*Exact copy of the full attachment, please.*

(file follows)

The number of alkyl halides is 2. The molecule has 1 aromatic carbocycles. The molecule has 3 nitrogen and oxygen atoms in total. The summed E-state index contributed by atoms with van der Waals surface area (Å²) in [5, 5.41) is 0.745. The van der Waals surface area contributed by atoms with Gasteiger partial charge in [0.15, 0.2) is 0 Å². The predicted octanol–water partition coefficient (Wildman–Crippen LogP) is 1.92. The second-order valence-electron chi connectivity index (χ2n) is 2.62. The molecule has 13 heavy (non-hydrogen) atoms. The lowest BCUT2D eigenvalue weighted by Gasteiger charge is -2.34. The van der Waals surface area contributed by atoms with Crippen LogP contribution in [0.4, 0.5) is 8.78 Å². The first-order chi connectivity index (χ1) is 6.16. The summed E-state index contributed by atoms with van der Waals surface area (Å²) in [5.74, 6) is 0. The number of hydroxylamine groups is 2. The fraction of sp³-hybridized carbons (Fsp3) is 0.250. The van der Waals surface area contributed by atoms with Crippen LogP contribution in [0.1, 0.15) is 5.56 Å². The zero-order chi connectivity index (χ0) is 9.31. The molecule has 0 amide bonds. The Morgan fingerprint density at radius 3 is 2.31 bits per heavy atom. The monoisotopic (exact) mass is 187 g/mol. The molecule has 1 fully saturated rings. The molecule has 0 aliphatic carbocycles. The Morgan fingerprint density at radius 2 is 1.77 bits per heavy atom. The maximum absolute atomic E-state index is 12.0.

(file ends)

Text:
The number of alkyl halides is 2. The molecule has 1 aromatic carbocycles. The molecule has 3 nitrogen and oxygen atoms in total. The summed E-state index contributed by atoms with van der Waals surface area (Å²) in [5, 5.41) is 0.745. The van der Waals surface area contributed by atoms with Gasteiger partial charge in [0.15, 0.2) is 0 Å². The predicted octanol–water partition coefficient (Wildman–Crippen LogP) is 1.92. The second-order valence-electron chi connectivity index (χ2n) is 2.62. The molecule has 13 heavy (non-hydrogen) atoms. The lowest BCUT2D eigenvalue weighted by Gasteiger charge is -2.34. The van der Waals surface area contributed by atoms with Crippen LogP contribution in [0.4, 0.5) is 8.78 Å². The first-order chi connectivity index (χ1) is 6.16. The summed E-state index contributed by atoms with van der Waals surface area (Å²) in [5.74, 6) is 0. The number of hydroxylamine groups is 2. The fraction of sp³-hybridized carbons (Fsp3) is 0.250. The van der Waals surface area contributed by atoms with Crippen LogP contribution in [0.1, 0.15) is 5.56 Å². The zero-order chi connectivity index (χ0) is 9.31. The molecule has 0 amide bonds. The Morgan fingerprint density at radius 3 is 2.31 bits per heavy atom. The monoisotopic (exact) mass is 187 g/mol. The molecule has 1 fully saturated rings. The molecule has 0 aliphatic carbocycles. The Morgan fingerprint density at radius 2 is 1.77 bits per heavy atom. The maximum absolute atomic E-state index is 12.0.